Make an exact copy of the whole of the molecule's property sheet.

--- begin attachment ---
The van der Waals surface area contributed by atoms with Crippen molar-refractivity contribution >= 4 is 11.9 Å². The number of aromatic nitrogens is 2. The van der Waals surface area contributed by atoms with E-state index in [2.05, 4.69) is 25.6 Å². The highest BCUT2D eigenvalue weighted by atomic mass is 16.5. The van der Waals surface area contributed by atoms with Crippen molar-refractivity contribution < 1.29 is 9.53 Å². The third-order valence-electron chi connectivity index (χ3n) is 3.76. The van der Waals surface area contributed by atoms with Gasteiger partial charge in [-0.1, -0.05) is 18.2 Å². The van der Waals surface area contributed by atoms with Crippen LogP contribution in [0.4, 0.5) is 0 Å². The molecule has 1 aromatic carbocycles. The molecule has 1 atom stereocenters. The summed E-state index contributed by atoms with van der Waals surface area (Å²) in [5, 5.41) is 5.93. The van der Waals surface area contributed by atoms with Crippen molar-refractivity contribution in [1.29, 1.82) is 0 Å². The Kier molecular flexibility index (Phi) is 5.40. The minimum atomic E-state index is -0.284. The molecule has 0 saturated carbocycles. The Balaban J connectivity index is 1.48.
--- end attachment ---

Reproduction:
The van der Waals surface area contributed by atoms with Crippen molar-refractivity contribution >= 4 is 11.9 Å². The number of aromatic nitrogens is 2. The van der Waals surface area contributed by atoms with E-state index in [2.05, 4.69) is 25.6 Å². The highest BCUT2D eigenvalue weighted by atomic mass is 16.5. The van der Waals surface area contributed by atoms with Crippen molar-refractivity contribution < 1.29 is 9.53 Å². The third-order valence-electron chi connectivity index (χ3n) is 3.76. The van der Waals surface area contributed by atoms with Gasteiger partial charge in [-0.1, -0.05) is 18.2 Å². The van der Waals surface area contributed by atoms with Crippen LogP contribution in [0.4, 0.5) is 0 Å². The molecule has 1 aromatic carbocycles. The molecule has 1 atom stereocenters. The summed E-state index contributed by atoms with van der Waals surface area (Å²) in [5, 5.41) is 5.93. The van der Waals surface area contributed by atoms with Crippen molar-refractivity contribution in [1.29, 1.82) is 0 Å². The Kier molecular flexibility index (Phi) is 5.40. The minimum atomic E-state index is -0.284. The molecule has 0 saturated carbocycles. The Balaban J connectivity index is 1.48.